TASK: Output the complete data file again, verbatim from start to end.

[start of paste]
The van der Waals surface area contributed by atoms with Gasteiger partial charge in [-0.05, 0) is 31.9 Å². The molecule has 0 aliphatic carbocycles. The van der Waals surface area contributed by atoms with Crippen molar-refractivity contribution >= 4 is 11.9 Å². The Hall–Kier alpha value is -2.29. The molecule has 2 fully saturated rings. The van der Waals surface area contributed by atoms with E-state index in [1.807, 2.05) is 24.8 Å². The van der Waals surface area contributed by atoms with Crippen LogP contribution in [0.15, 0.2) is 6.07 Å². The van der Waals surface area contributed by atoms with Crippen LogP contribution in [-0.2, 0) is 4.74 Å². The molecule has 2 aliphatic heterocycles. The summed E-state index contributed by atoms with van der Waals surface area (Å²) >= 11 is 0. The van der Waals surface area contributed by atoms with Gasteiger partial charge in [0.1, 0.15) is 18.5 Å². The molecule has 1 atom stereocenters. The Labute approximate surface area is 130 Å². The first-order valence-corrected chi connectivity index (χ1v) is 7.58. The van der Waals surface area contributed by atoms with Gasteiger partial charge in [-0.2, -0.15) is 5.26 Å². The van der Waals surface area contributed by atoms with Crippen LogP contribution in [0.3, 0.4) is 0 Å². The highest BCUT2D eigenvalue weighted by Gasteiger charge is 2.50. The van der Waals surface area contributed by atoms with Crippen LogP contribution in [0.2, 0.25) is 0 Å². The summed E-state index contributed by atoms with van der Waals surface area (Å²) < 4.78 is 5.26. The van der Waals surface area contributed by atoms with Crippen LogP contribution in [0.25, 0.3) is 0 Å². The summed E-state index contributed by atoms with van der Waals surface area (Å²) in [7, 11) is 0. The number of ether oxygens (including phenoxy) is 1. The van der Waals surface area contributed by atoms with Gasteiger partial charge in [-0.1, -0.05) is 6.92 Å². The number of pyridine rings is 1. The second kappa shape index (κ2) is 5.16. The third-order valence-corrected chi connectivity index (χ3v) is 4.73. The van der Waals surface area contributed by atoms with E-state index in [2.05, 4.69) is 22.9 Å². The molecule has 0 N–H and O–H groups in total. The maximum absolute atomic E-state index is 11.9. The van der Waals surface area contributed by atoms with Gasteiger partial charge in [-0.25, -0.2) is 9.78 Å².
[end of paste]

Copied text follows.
The van der Waals surface area contributed by atoms with Gasteiger partial charge in [-0.05, 0) is 31.9 Å². The molecule has 0 aliphatic carbocycles. The van der Waals surface area contributed by atoms with Crippen molar-refractivity contribution >= 4 is 11.9 Å². The Hall–Kier alpha value is -2.29. The molecule has 2 fully saturated rings. The van der Waals surface area contributed by atoms with E-state index in [1.807, 2.05) is 24.8 Å². The van der Waals surface area contributed by atoms with Crippen LogP contribution in [0.15, 0.2) is 6.07 Å². The van der Waals surface area contributed by atoms with Crippen LogP contribution in [-0.2, 0) is 4.74 Å². The molecule has 2 aliphatic heterocycles. The summed E-state index contributed by atoms with van der Waals surface area (Å²) >= 11 is 0. The van der Waals surface area contributed by atoms with Gasteiger partial charge in [0.1, 0.15) is 18.5 Å². The molecule has 1 atom stereocenters. The Labute approximate surface area is 130 Å². The first-order valence-corrected chi connectivity index (χ1v) is 7.58. The van der Waals surface area contributed by atoms with Gasteiger partial charge in [-0.2, -0.15) is 5.26 Å². The van der Waals surface area contributed by atoms with Crippen LogP contribution in [0.3, 0.4) is 0 Å². The highest BCUT2D eigenvalue weighted by Gasteiger charge is 2.50. The van der Waals surface area contributed by atoms with Crippen LogP contribution in [0.2, 0.25) is 0 Å². The summed E-state index contributed by atoms with van der Waals surface area (Å²) < 4.78 is 5.26. The van der Waals surface area contributed by atoms with Crippen LogP contribution in [0.25, 0.3) is 0 Å². The summed E-state index contributed by atoms with van der Waals surface area (Å²) in [7, 11) is 0. The number of ether oxygens (including phenoxy) is 1. The van der Waals surface area contributed by atoms with Gasteiger partial charge in [-0.1, -0.05) is 6.92 Å². The number of pyridine rings is 1. The second kappa shape index (κ2) is 5.16. The third-order valence-corrected chi connectivity index (χ3v) is 4.73. The van der Waals surface area contributed by atoms with E-state index in [2.05, 4.69) is 22.9 Å². The molecule has 0 N–H and O–H groups in total. The maximum absolute atomic E-state index is 11.9. The van der Waals surface area contributed by atoms with Gasteiger partial charge in [-0.25, -0.2) is 9.78 Å².